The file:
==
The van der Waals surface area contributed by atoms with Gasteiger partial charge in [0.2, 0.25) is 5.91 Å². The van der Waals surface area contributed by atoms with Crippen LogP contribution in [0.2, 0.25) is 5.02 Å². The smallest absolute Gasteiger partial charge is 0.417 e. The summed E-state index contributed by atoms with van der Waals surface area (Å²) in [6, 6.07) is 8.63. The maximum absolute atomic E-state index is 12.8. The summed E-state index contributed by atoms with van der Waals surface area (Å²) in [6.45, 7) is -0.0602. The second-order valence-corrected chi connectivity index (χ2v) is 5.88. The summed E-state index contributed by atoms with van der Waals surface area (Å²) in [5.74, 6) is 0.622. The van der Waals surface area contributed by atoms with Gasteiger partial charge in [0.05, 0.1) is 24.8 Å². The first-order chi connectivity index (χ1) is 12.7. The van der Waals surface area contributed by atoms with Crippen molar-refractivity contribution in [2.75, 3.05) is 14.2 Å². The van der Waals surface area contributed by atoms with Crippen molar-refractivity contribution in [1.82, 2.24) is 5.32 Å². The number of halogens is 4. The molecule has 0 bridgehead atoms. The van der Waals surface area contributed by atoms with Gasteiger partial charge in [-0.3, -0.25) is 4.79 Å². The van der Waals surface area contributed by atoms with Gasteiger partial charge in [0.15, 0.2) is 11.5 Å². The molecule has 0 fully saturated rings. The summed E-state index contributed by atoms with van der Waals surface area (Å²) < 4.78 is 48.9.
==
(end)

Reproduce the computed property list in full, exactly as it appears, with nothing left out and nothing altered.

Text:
The van der Waals surface area contributed by atoms with Gasteiger partial charge in [0.2, 0.25) is 5.91 Å². The van der Waals surface area contributed by atoms with Crippen LogP contribution in [0.2, 0.25) is 5.02 Å². The smallest absolute Gasteiger partial charge is 0.417 e. The summed E-state index contributed by atoms with van der Waals surface area (Å²) in [6, 6.07) is 8.63. The maximum absolute atomic E-state index is 12.8. The summed E-state index contributed by atoms with van der Waals surface area (Å²) in [6.45, 7) is -0.0602. The second-order valence-corrected chi connectivity index (χ2v) is 5.88. The summed E-state index contributed by atoms with van der Waals surface area (Å²) in [5.74, 6) is 0.622. The van der Waals surface area contributed by atoms with Gasteiger partial charge in [0.05, 0.1) is 24.8 Å². The first-order chi connectivity index (χ1) is 12.7. The van der Waals surface area contributed by atoms with Crippen molar-refractivity contribution in [2.75, 3.05) is 14.2 Å². The van der Waals surface area contributed by atoms with Crippen molar-refractivity contribution in [1.82, 2.24) is 5.32 Å². The number of halogens is 4. The molecule has 0 bridgehead atoms. The van der Waals surface area contributed by atoms with Gasteiger partial charge in [-0.3, -0.25) is 4.79 Å². The van der Waals surface area contributed by atoms with Gasteiger partial charge in [0.15, 0.2) is 11.5 Å². The molecule has 0 fully saturated rings. The summed E-state index contributed by atoms with van der Waals surface area (Å²) < 4.78 is 48.9.